Easter in Ukraine (Вели́кдень Velykden – The Great day) is a unique holiday, and an amazing combination of traditional Christian practices, folklore, and ancient pagan beliefs. Coloured eggs, tasty Easter bread, blessed pussy-willow branches are the symbols of this holiday.
No chocolate eggs and bunnies, sorry 😊
Pre-Christian background of the holiday Velykden has quite deep traditions. It was the celebration of fertility, as spring’s arrival was viewed as the beginning of new life. As a symbol of fertility, people would put coloured eggs in the land when ploughing. As an appreciation for that, the gods would bring a great harvest. People often drew archetypal symbols like the Tree of Life and solar/lunar symbols on their coloured eggs. In this way, our ancestors communicated with a higher power.
The preparation before Velykden
Holy week (Велико́дній ти́ждень Velykodnii tyzhden) is the week before Easter Sunday (Velykden). It begins with Willow Sunday (Ве́рбна неді́ля Verbna nedilia) (Palm Sunday) when Ukrainians go to the church and bless willow branches, then they gently tap each other with the branches and wish (each other) good health, wealth, and happiness. The next important day of the week is Holy Thursday (Чи́стий четве́р Chystyi chetver). On this day, people clean, wash, cook and bake because, after Thursday, it is not allowed to do any housework.
After Holy Thursday, Good Friday (Страсна п’ятниця Strasna pyatnytsia) comes. This day is commemorating the crucifixion of Jesus and his death at Calvary. This day people follow a strict fast, so no meat or dairy products are allowed to be eaten. People should not do any manual labor either. Even conversations should be quiet.
In some regions, people start to bless their Easter baskets on Saturday, others on Sunday morning.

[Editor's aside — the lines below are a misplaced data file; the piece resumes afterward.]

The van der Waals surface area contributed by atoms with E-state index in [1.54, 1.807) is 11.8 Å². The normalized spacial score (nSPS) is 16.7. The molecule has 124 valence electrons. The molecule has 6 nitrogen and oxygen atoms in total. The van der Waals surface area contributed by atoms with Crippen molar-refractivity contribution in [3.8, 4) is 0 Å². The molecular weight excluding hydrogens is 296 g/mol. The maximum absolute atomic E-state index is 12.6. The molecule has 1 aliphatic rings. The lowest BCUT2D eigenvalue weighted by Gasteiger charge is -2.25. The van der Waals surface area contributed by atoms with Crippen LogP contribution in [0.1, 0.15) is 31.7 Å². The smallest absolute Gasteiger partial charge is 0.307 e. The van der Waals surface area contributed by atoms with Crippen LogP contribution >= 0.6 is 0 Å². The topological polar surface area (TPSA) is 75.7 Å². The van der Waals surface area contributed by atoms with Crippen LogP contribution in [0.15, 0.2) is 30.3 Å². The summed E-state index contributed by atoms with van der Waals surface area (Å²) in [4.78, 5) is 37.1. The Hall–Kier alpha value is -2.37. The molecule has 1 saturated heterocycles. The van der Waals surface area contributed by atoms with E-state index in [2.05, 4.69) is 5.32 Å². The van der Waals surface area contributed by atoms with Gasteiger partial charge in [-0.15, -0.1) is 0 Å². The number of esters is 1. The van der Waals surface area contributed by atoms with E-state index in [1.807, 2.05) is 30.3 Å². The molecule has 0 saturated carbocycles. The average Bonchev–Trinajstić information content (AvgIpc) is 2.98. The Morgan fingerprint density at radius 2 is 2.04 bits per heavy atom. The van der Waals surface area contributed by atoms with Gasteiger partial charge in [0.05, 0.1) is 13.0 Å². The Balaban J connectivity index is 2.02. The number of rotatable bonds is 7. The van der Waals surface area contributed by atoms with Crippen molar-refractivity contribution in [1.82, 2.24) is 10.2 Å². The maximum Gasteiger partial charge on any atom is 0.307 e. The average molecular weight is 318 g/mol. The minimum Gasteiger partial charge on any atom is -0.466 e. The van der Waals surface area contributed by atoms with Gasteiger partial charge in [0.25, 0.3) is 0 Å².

What is inside the Easter basket?
During Lent, the faithful don’t eat any meat or dairy products; that is why on their Easter basket, they have everything to break one’s fast: eggs, cheese, ham, bacon, sausages, horseradish, butter, salt, wine, and of course paska – the Easter bread.
Finally, Easter Sunday comes. Ukraine’s Easter holiday follows the Easter dates set by the Orthodox Christian Church; that is why the date is based on the Julian calendar and is celebrated later than in many Western countries. Each year the date of the Great day is different; this time, Easter is celebrated on the 2nd of May.
On Saturday night, people go to the church for service and bring their Easter baskets with them. The priest blesses their meals with holy water during the service. After the church, people go to their homes to celebrate and greet each other with the words: “Христо́с Воскре́с!” (Hrystos Voskres!) – “Воі́стину Воскре́с!” (Voistynu Voskres!) (“Christ is Risen!” – “Truly, He is Risen!”).
Coloured eggs: пи́санки (pysanky) and кра́шанки (krashanky) Krashanky are the monochromatic hardboiled eggs. Traditionally Ukrainians use natural dyes to colour the eggs: onion peel and beetroot. On Sunday morning, when the food is blessed, people start their Easter feast with paska and krashanky. There is also a famous “egg battle” game when two people wrap their eggs together, and if someone’s eggshell breaks, that person has lost.
Pysanky are the hand-painted eggs. It is a real piece of art that has become a symbol of Ukrainian culture. The word “pysanka” came from the verb “писа́ти” (pysaty), which means “to write”.
Paska is a cylindrical shape bread with a rounded top decorated with a white glaze made from sugar and eggs. It is a sweet and very soft white bread, usually with raisins inside. While baking paska, it is important to be calm, quiet, and to have a clear mind.
That’s how Ukrainians celebrate Easter. Have you ever seen it in Ukraine? We would be happy to read about your experience in the comments. Have you ever played “egg battle”? Do you want to?